“Feedback is essential to growth in learning—without it we might keep making the same mistakes or not know how to fix them. Teachers have the opportunity to provide purposeful feedback to students throughout learning experiences, not just as a summative evaluation. Feedback, though, doesn’t only need to come from teachers; peer critiques can also present valuable insight to students in a way that a teacher’s perspective might not. However, modeling questioning strategies and conversational practice are critical if we want our students to ask for and give feedback to each other that is meaningful and relevant, rather than superficial and disconnected.”

Important Enough to Back Track: Adult Communication that Impacts Student Success in Schoo

Source: Important Enough to Back Track: Adult Communication that Impacts Student Success in Schoo

Important Enough to Back Track: Adult Communication that Impacts Student Success in Schoo

This Series began on January 9, 2017 with the following:

January 9, 2017   Adult Communication that Impacts Student Success in School

Up to this time, this blog has focused on language development and use by children.  The idea was to focus on the ways in which children do and can develop the language skills that help them to be successful learners.  There is a wealth of information “out there” as well an on this blog about ways to do this.

It is time for a new focus: the communication of adults that impacts children’s success in school and beyond.  Teachers and parents talk about children and their success or lack of success in school, administrators and teachers talk about children, special educators and teachers talk about children.  Support staff members and “outside” experts “communicate” about children and their success or lack of success in school.  What do we know about how these “stakeholders” (is that the correct term?) talk to each/one another about children’s success in school?  How much of their conversations address the reasons for children’s success or lack of success and what each adult does/can do to ensure that success.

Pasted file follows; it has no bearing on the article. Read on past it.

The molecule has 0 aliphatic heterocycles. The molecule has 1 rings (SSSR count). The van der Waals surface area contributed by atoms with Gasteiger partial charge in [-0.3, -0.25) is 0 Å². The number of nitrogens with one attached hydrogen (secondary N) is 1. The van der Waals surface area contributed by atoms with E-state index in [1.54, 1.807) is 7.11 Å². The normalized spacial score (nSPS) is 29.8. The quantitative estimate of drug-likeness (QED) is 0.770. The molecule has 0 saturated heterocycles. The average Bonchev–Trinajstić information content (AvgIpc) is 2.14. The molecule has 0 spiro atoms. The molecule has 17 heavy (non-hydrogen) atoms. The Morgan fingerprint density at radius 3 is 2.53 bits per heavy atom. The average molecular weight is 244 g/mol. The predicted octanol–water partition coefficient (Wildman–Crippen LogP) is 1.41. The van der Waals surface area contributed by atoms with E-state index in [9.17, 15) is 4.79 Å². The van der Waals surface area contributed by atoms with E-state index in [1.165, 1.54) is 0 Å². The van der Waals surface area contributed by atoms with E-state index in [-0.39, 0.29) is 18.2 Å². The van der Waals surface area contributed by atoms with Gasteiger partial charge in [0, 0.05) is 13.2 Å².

*****

Time to look at these communication (dialogue?) topics and issues in more detail.  So, starting with the first posting in that sequence:

http://www.latimes.com/local/education/community/la-me-edu-how-to-actually-get-something-out-of-parent-teacher-conferences-20151023-story.html

The above mentioned article opens in the following way:

It’s that time of year. Kids have been in school for a while, and now you get about 15 minutes with their teacher to talk about … what, exactly?

Parent-teacher conferences can be confusing. They’re rushed, with parents lingering to ask questions and more hovering at the door.

But education researchers say parental involvement and communication with teachers is an important element of student success. We talked to experts to find out why parent-teacher conferences are important and how parents can make the most of their time. These experts are listed at the end of the story.” 

THE ARTICLE GOES ON TO LIST QS AND PREPARATION:

Parent Questions:

Should I go only if my child is having problems?

NO, but you should definitely go if your child is not making the kind of progress you expect or hope for. (My comment)

How do I prepare?  They respond: